When you do something wrong, admit it. If you're sorry, act like it. There seems to be a discrepancy here so to clarify, here's a dose of realism: If you mess up and apologize, only to turn around and gloat over your mistake, your apology is void. In fact, don't even bother.
Racial tension has long been present at Miami, but recently it's gained intensity, resulting in division and frustration across our campus. Diverse students don't feel welcome due to other students' behavior, and something needs to be done. Anyone making derogatory and offensive remarks should be punished, and our administration needs to verbalize its concerns more clearly and directly.
The psychology department sent out an email on Monday, April 9, that read: "We, faculty and staff of the psychology department, denounce racism in any form, and we echo President Crawford's statement: We stand against hate, against intolerance, and against bigotry of any kind. We support our African American and Black students and we support efforts to address the recent and ongoing racist incidents on and off campus."
When the administration addresses everybody instead of the problem-causer, it only creates feelings of resentment and division amongst those who weren't involved.
This approach reminds me of elementary school. I remember nearly every week, a few kids would yell and throw food in the lunchroom and the entire room was punished. It never worked, and even as an eight-year-old, I knew why.
We're in college now, yet it feels like a replay of elementary school lunchtime. Students throw offensive terms around on social media, but there are no repercussions. Instead, vague school-wide emails from the administration and various departments are dispersed and no concrete changes are made.
It's the responsibility of our administration to facilitate feelings of safety and inclusion to each and every student on campus. Their silence worries me. Feelings of entitlement and invincibility become rampant when leaders choose to look the other way.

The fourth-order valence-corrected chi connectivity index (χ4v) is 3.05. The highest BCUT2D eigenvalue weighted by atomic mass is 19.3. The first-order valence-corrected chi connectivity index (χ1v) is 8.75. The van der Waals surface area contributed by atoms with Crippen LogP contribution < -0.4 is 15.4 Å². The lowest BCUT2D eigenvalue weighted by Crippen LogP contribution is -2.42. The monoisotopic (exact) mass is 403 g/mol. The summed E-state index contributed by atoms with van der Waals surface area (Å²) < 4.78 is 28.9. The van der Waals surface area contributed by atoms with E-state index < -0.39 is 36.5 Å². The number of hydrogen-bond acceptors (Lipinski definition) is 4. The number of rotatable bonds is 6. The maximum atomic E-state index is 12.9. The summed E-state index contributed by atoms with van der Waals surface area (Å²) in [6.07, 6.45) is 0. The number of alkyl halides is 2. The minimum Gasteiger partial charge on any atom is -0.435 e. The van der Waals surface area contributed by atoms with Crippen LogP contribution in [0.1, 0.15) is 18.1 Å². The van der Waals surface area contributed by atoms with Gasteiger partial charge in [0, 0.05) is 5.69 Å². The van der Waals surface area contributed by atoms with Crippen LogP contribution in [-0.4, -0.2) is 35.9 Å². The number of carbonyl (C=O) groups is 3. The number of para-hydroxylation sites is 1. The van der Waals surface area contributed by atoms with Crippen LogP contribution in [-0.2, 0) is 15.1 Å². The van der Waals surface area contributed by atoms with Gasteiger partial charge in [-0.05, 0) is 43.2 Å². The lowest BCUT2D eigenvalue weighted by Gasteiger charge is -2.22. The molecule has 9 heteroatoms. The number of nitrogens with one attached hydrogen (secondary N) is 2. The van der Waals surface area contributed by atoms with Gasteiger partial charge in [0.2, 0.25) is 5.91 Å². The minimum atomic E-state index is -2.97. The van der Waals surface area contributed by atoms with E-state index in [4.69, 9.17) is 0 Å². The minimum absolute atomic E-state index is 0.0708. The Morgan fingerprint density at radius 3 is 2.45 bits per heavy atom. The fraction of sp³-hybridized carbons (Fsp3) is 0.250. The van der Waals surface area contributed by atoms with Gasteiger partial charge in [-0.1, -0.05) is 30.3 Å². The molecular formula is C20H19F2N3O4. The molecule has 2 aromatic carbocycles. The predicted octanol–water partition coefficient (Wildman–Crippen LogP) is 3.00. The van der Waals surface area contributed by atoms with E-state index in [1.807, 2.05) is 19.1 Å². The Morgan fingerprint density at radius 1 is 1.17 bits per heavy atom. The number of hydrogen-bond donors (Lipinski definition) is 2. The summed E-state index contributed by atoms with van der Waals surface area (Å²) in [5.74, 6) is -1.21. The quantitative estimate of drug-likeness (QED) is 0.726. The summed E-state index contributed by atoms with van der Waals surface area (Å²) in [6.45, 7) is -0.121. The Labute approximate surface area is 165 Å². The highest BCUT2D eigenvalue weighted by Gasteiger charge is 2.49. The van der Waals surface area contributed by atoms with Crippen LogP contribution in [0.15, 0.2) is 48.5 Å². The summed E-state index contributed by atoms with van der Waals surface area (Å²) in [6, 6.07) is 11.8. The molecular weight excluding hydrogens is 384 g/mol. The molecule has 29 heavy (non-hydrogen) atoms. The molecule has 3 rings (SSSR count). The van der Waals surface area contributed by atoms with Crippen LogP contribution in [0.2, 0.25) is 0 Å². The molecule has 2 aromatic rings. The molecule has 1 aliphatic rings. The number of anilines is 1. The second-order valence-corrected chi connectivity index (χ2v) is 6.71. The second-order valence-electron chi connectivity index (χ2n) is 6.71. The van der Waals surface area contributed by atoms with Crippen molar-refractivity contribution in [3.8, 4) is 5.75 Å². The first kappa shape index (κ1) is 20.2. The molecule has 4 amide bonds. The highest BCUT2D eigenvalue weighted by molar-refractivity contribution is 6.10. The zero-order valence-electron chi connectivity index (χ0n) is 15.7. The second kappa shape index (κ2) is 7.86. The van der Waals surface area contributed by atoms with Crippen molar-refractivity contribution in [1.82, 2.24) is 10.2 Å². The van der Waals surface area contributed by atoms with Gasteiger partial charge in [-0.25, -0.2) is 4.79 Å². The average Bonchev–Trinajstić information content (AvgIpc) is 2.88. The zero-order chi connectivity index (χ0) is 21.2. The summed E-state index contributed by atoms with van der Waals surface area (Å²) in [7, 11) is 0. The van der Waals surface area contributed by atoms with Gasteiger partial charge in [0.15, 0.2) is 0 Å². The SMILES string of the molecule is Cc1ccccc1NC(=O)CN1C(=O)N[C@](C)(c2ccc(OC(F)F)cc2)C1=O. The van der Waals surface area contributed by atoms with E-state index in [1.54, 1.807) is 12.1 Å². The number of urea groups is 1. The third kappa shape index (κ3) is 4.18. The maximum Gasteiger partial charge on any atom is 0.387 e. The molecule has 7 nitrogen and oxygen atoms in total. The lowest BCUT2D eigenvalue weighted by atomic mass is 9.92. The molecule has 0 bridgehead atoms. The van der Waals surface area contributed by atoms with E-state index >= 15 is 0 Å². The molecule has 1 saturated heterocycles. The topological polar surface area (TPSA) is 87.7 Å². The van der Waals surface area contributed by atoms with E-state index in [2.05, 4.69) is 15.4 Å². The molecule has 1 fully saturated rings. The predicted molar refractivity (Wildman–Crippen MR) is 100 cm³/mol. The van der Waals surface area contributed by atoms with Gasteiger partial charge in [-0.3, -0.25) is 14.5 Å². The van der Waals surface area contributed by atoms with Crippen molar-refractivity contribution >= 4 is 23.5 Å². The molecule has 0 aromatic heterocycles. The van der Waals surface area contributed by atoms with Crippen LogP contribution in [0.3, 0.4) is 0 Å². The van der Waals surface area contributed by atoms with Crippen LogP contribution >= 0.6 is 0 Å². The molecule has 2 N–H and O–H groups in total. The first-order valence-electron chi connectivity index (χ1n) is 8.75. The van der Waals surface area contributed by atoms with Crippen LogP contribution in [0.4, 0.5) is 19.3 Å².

Our federal government often adopts an apathetic attitude regarding social and political issues but Miami, we cannot.
During Make It Miami last Friday, signs proclaiming our school a "white supremacist institution" hung in Armstrong. Generalizations like this will not endear diverse students to join the Miami community, and only stir anger among those who disagree.
I also have to ask, if some students are voicing frustration due to being classified, why are they turning around and classifying others into a single category? I, among many others, take great offense to being told I attend a "white supremacist institution."
There are certainly members of our student body exhibiting careless and disrespectful behavior. But though my opinion may be jaded as I've only been at Miami since last fall, I don't believe the majority of students share the same ideals as the kid who posted racist comments on GroupMe last semester (and then proceeded to brag about them on Tinder a few weeks ago).
An ironic instance occurred when my friend rode the bus Uptown this weekend. An intoxicated fellow passenger was having difficulty swiping her card, and resorted to swearing to express her frustration. The bus driver immediately told the girl to watch her mouth because her words might make other people uncomfortable. I can't help wondering why our administration isn't mirroring the same stance about social issues.
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I ask the administration to stop lecturing the entire student problem and go directly to the source. Don't put all of us into one category. The vast majority of us both display and take great pride in Love and Honor. It's disappointing and unfortunate to watch the behavior of some effect the whole university. We're lucky to have students from diverse backgrounds, and there's no excuse for the language tainting our campus. Treat people with the respect they deserve.
For those who find themselves incapable of doing so, perhaps a nice chat with our university president will encourage them to change their mind.